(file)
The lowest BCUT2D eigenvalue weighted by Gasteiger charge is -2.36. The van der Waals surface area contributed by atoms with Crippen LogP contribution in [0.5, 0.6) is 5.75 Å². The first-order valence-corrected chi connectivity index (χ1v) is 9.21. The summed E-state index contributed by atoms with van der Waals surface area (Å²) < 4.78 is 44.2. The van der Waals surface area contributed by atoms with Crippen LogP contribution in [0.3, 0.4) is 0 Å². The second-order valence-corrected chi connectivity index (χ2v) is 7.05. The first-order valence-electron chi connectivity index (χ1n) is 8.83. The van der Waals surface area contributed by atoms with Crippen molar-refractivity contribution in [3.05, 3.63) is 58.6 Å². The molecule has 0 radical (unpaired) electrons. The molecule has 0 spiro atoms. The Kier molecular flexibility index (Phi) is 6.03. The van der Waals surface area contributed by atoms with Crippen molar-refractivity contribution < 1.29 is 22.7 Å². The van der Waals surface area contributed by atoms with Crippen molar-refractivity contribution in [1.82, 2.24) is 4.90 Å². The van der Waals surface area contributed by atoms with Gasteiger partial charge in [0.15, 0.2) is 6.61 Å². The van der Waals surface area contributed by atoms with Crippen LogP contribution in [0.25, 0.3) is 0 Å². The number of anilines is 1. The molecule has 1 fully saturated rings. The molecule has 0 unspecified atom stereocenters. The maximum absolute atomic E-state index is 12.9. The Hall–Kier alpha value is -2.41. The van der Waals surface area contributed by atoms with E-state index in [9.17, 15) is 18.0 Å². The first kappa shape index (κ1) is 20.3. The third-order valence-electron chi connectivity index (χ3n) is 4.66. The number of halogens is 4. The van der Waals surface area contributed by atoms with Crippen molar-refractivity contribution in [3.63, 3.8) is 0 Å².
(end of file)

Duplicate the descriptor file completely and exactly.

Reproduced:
The lowest BCUT2D eigenvalue weighted by Gasteiger charge is -2.36. The van der Waals surface area contributed by atoms with Crippen LogP contribution in [0.5, 0.6) is 5.75 Å². The first-order valence-corrected chi connectivity index (χ1v) is 9.21. The summed E-state index contributed by atoms with van der Waals surface area (Å²) < 4.78 is 44.2. The van der Waals surface area contributed by atoms with Crippen LogP contribution in [0.3, 0.4) is 0 Å². The second-order valence-corrected chi connectivity index (χ2v) is 7.05. The first-order valence-electron chi connectivity index (χ1n) is 8.83. The van der Waals surface area contributed by atoms with Crippen molar-refractivity contribution in [3.05, 3.63) is 58.6 Å². The molecule has 0 radical (unpaired) electrons. The molecule has 0 spiro atoms. The Kier molecular flexibility index (Phi) is 6.03. The van der Waals surface area contributed by atoms with Crippen molar-refractivity contribution < 1.29 is 22.7 Å². The van der Waals surface area contributed by atoms with Crippen molar-refractivity contribution in [1.82, 2.24) is 4.90 Å². The van der Waals surface area contributed by atoms with Gasteiger partial charge in [0.15, 0.2) is 6.61 Å². The van der Waals surface area contributed by atoms with Crippen LogP contribution in [0.25, 0.3) is 0 Å². The number of anilines is 1. The molecule has 1 fully saturated rings. The molecule has 0 unspecified atom stereocenters. The maximum absolute atomic E-state index is 12.9. The Hall–Kier alpha value is -2.41. The van der Waals surface area contributed by atoms with E-state index in [9.17, 15) is 18.0 Å². The first kappa shape index (κ1) is 20.3. The third-order valence-electron chi connectivity index (χ3n) is 4.66. The number of halogens is 4. The van der Waals surface area contributed by atoms with Crippen molar-refractivity contribution in [3.63, 3.8) is 0 Å².